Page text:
It was dark and cold and raining.
The two strangers waiting at the bus stop knew that they were in for the long haul. The bus was never on time so the weather only made the delay longer. One of them sat down on the broken bench and dug through her bag, searching for something with fervor. The other one kept standing, watching the drops of rain on the window. They race against each other, in his mind.
The silence was uncomfortable,
He reached into his pocket and pulled one out. Thin and white with cancerous smoke inside. He pressed it between his dry lips and lit one end with the red lighter his father had given to him. He may not have had a backpack or a ride home, but he did have this.
The slow drag and puff of smoke caught the woman’s attention. Her hand was still inside the bag when she looked over at him. Specifically, at his lips and the novelty he held against them.
She didn’t have to elaborate what she was asking. He nodded, taking it out of his mouth and passing it to her. At one point in her life, she would have rather died than shared something with a stranger. But unlike a cigarette, a bottle of water was less addicting. A bottle of water didn’t cure the shaking in her hands or the pounding in her head.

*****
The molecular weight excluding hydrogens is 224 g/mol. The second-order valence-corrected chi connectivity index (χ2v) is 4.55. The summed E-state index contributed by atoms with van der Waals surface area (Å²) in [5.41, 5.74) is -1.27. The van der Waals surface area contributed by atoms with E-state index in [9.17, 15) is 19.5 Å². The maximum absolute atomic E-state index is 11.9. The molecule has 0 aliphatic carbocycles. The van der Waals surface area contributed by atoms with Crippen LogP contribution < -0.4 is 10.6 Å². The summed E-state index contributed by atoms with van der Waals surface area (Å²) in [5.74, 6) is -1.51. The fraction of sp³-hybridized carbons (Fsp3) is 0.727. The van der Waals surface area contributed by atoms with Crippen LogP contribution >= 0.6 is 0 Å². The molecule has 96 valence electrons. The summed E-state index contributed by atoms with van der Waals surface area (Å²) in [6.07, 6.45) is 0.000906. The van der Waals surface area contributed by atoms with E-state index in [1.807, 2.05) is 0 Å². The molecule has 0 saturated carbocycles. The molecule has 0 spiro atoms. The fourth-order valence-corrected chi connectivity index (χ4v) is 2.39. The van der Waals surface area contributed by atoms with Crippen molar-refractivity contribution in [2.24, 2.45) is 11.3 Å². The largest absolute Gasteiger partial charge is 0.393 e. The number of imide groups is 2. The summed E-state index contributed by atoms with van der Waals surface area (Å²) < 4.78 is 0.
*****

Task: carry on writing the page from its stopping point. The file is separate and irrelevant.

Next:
She took a drag and sighed out the smoke into the tense air of the bus stop. He watched her.
The waltz began. The music replaced the thumps of the rainstorm. Two hands moved back and forth, passing the white baton seamlessly without losing a single puff of precious carbon. Less words were spoken and more saliva was exchanged between the two strangers.
Back and forth, back and forth, till the baton looked more like a stump. He stopped the dance and dropped in on the ground, stomping it with the top of his shoe. The music stopped and the silence returned. The bus was running 30 minutes late